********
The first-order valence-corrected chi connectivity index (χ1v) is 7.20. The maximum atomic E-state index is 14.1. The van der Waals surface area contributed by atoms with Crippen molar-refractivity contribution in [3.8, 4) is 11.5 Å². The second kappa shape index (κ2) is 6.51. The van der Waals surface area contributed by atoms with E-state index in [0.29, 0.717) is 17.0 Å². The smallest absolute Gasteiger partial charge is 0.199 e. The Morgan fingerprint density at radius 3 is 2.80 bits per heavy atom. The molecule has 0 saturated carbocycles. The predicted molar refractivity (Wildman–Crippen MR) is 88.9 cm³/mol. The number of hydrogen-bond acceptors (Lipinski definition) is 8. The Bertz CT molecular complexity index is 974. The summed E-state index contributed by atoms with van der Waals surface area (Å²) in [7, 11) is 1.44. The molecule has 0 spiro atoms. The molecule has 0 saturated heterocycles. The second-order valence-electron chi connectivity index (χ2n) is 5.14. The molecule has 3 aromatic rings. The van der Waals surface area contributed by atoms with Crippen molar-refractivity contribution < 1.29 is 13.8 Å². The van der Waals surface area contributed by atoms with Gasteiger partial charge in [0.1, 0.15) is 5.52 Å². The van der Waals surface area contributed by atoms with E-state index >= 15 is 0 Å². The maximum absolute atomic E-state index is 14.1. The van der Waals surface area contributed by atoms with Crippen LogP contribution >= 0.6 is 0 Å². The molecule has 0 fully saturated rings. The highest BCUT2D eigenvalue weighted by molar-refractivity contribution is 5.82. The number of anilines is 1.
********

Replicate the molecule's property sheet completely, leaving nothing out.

The first-order valence-corrected chi connectivity index (χ1v) is 7.20. The maximum atomic E-state index is 14.1. The van der Waals surface area contributed by atoms with Crippen molar-refractivity contribution in [3.8, 4) is 11.5 Å². The second kappa shape index (κ2) is 6.51. The van der Waals surface area contributed by atoms with E-state index in [0.29, 0.717) is 17.0 Å². The smallest absolute Gasteiger partial charge is 0.199 e. The Morgan fingerprint density at radius 3 is 2.80 bits per heavy atom. The molecule has 0 saturated carbocycles. The predicted molar refractivity (Wildman–Crippen MR) is 88.9 cm³/mol. The number of hydrogen-bond acceptors (Lipinski definition) is 8. The Bertz CT molecular complexity index is 974. The summed E-state index contributed by atoms with van der Waals surface area (Å²) in [7, 11) is 1.44. The molecule has 0 spiro atoms. The molecule has 0 saturated heterocycles. The second-order valence-electron chi connectivity index (χ2n) is 5.14. The molecule has 3 aromatic rings. The van der Waals surface area contributed by atoms with Crippen molar-refractivity contribution < 1.29 is 13.8 Å². The van der Waals surface area contributed by atoms with Gasteiger partial charge in [0.1, 0.15) is 5.52 Å². The van der Waals surface area contributed by atoms with E-state index >= 15 is 0 Å². The maximum absolute atomic E-state index is 14.1. The van der Waals surface area contributed by atoms with Crippen LogP contribution >= 0.6 is 0 Å². The molecule has 0 fully saturated rings. The highest BCUT2D eigenvalue weighted by molar-refractivity contribution is 5.82. The number of anilines is 1.